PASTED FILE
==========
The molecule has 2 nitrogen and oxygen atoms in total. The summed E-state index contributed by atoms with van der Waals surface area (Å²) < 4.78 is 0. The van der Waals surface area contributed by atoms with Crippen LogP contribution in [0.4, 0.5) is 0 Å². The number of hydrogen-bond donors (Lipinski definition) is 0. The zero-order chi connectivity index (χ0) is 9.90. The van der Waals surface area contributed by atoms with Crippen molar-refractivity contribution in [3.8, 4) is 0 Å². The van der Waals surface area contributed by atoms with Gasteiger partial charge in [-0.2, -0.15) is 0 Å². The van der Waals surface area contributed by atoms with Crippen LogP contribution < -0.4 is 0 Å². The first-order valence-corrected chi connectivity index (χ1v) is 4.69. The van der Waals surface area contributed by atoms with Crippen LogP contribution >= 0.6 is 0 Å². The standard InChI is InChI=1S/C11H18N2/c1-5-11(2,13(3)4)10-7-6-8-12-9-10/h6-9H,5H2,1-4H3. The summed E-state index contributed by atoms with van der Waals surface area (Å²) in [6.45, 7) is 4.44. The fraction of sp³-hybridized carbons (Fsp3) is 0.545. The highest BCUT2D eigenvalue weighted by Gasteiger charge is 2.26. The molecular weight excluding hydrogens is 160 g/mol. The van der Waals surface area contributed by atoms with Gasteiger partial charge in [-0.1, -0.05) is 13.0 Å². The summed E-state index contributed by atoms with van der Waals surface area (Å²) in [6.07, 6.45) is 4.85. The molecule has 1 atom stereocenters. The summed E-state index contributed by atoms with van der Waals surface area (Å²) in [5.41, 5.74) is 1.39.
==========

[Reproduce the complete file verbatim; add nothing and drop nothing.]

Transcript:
The molecule has 2 nitrogen and oxygen atoms in total. The summed E-state index contributed by atoms with van der Waals surface area (Å²) < 4.78 is 0. The van der Waals surface area contributed by atoms with Crippen LogP contribution in [0.4, 0.5) is 0 Å². The number of hydrogen-bond donors (Lipinski definition) is 0. The zero-order chi connectivity index (χ0) is 9.90. The van der Waals surface area contributed by atoms with Crippen molar-refractivity contribution in [3.8, 4) is 0 Å². The van der Waals surface area contributed by atoms with Gasteiger partial charge in [-0.2, -0.15) is 0 Å². The van der Waals surface area contributed by atoms with Crippen LogP contribution < -0.4 is 0 Å². The first-order valence-corrected chi connectivity index (χ1v) is 4.69. The van der Waals surface area contributed by atoms with Crippen LogP contribution >= 0.6 is 0 Å². The standard InChI is InChI=1S/C11H18N2/c1-5-11(2,13(3)4)10-7-6-8-12-9-10/h6-9H,5H2,1-4H3. The summed E-state index contributed by atoms with van der Waals surface area (Å²) in [6.45, 7) is 4.44. The fraction of sp³-hybridized carbons (Fsp3) is 0.545. The highest BCUT2D eigenvalue weighted by Gasteiger charge is 2.26. The molecular weight excluding hydrogens is 160 g/mol. The van der Waals surface area contributed by atoms with Gasteiger partial charge in [-0.1, -0.05) is 13.0 Å². The summed E-state index contributed by atoms with van der Waals surface area (Å²) in [6.07, 6.45) is 4.85. The molecule has 1 atom stereocenters. The summed E-state index contributed by atoms with van der Waals surface area (Å²) in [5.41, 5.74) is 1.39.